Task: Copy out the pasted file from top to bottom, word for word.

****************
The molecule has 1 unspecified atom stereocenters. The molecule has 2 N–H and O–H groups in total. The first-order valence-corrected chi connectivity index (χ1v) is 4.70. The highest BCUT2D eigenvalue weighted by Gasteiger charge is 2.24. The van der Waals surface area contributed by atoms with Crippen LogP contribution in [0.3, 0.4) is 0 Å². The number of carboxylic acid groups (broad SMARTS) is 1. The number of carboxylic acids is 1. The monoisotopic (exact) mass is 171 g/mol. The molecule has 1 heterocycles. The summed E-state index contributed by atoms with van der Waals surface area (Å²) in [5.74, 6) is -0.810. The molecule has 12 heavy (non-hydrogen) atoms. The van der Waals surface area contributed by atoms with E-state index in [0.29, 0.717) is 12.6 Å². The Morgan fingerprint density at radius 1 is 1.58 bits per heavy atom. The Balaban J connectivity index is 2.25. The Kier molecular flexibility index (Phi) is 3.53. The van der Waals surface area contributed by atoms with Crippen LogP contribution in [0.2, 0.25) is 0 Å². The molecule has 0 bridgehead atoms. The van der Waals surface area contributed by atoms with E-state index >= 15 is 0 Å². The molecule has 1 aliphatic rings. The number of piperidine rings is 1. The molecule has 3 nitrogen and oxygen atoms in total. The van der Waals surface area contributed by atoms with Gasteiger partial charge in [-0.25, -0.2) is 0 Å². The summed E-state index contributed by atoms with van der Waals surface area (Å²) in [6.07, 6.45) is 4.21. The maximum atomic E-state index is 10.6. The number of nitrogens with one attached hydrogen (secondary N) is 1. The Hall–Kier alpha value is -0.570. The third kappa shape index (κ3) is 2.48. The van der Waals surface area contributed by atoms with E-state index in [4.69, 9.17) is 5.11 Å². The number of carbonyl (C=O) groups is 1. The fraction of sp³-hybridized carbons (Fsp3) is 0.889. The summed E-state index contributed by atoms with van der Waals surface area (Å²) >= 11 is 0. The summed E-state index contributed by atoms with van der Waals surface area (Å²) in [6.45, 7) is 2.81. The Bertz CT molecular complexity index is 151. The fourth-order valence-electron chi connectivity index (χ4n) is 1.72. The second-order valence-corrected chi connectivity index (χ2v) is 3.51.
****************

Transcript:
The molecule has 1 unspecified atom stereocenters. The molecule has 2 N–H and O–H groups in total. The first-order valence-corrected chi connectivity index (χ1v) is 4.70. The highest BCUT2D eigenvalue weighted by Gasteiger charge is 2.24. The van der Waals surface area contributed by atoms with Crippen LogP contribution in [0.3, 0.4) is 0 Å². The number of carboxylic acid groups (broad SMARTS) is 1. The number of carboxylic acids is 1. The monoisotopic (exact) mass is 171 g/mol. The molecule has 1 heterocycles. The summed E-state index contributed by atoms with van der Waals surface area (Å²) in [5.74, 6) is -0.810. The molecule has 12 heavy (non-hydrogen) atoms. The van der Waals surface area contributed by atoms with E-state index in [0.29, 0.717) is 12.6 Å². The Morgan fingerprint density at radius 1 is 1.58 bits per heavy atom. The Balaban J connectivity index is 2.25. The Kier molecular flexibility index (Phi) is 3.53. The van der Waals surface area contributed by atoms with Crippen LogP contribution in [0.2, 0.25) is 0 Å². The molecule has 0 bridgehead atoms. The van der Waals surface area contributed by atoms with E-state index >= 15 is 0 Å². The molecule has 1 aliphatic rings. The number of piperidine rings is 1. The molecule has 3 nitrogen and oxygen atoms in total. The van der Waals surface area contributed by atoms with Gasteiger partial charge in [-0.25, -0.2) is 0 Å². The summed E-state index contributed by atoms with van der Waals surface area (Å²) in [6.07, 6.45) is 4.21. The maximum atomic E-state index is 10.6. The number of nitrogens with one attached hydrogen (secondary N) is 1. The Hall–Kier alpha value is -0.570. The third kappa shape index (κ3) is 2.48. The van der Waals surface area contributed by atoms with E-state index in [4.69, 9.17) is 5.11 Å². The number of carbonyl (C=O) groups is 1. The fraction of sp³-hybridized carbons (Fsp3) is 0.889. The summed E-state index contributed by atoms with van der Waals surface area (Å²) >= 11 is 0. The summed E-state index contributed by atoms with van der Waals surface area (Å²) in [6.45, 7) is 2.81. The Bertz CT molecular complexity index is 151. The fourth-order valence-electron chi connectivity index (χ4n) is 1.72. The second-order valence-corrected chi connectivity index (χ2v) is 3.51.